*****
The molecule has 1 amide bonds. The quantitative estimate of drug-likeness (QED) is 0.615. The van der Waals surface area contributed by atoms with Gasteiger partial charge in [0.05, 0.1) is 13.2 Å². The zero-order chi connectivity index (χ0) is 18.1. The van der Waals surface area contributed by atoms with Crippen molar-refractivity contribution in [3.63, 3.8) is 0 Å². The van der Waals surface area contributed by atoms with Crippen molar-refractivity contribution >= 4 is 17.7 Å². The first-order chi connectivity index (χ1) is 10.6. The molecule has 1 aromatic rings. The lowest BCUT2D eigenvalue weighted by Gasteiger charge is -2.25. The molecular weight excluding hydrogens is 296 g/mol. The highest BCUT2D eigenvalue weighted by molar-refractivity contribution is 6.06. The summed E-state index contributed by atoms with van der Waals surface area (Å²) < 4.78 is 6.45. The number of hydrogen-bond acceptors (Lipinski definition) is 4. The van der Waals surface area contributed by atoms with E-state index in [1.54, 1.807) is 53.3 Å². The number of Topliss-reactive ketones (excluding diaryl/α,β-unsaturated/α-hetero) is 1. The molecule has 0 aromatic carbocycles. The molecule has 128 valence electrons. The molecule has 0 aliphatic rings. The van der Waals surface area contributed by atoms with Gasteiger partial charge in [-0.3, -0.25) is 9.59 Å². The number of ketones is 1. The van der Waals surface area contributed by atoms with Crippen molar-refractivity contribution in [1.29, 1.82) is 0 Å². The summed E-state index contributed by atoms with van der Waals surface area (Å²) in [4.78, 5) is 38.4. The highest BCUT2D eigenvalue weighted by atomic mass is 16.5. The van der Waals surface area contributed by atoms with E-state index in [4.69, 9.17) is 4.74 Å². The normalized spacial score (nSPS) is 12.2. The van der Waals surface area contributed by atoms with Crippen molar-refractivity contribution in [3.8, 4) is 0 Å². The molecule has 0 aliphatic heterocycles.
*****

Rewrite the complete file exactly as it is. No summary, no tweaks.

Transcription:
The molecule has 1 amide bonds. The quantitative estimate of drug-likeness (QED) is 0.615. The van der Waals surface area contributed by atoms with Gasteiger partial charge in [0.05, 0.1) is 13.2 Å². The zero-order chi connectivity index (χ0) is 18.1. The van der Waals surface area contributed by atoms with Crippen molar-refractivity contribution in [3.63, 3.8) is 0 Å². The van der Waals surface area contributed by atoms with Crippen molar-refractivity contribution >= 4 is 17.7 Å². The first-order chi connectivity index (χ1) is 10.6. The molecule has 1 aromatic rings. The lowest BCUT2D eigenvalue weighted by Gasteiger charge is -2.25. The molecular weight excluding hydrogens is 296 g/mol. The highest BCUT2D eigenvalue weighted by molar-refractivity contribution is 6.06. The summed E-state index contributed by atoms with van der Waals surface area (Å²) < 4.78 is 6.45. The number of hydrogen-bond acceptors (Lipinski definition) is 4. The van der Waals surface area contributed by atoms with E-state index in [1.54, 1.807) is 53.3 Å². The number of Topliss-reactive ketones (excluding diaryl/α,β-unsaturated/α-hetero) is 1. The molecule has 0 aromatic carbocycles. The molecule has 128 valence electrons. The molecule has 0 aliphatic rings. The van der Waals surface area contributed by atoms with Gasteiger partial charge in [-0.3, -0.25) is 9.59 Å². The number of ketones is 1. The van der Waals surface area contributed by atoms with Crippen molar-refractivity contribution in [1.29, 1.82) is 0 Å². The summed E-state index contributed by atoms with van der Waals surface area (Å²) in [4.78, 5) is 38.4. The highest BCUT2D eigenvalue weighted by atomic mass is 16.5. The van der Waals surface area contributed by atoms with E-state index in [4.69, 9.17) is 4.74 Å². The normalized spacial score (nSPS) is 12.2. The van der Waals surface area contributed by atoms with Crippen molar-refractivity contribution in [3.8, 4) is 0 Å². The molecule has 0 aliphatic heterocycles.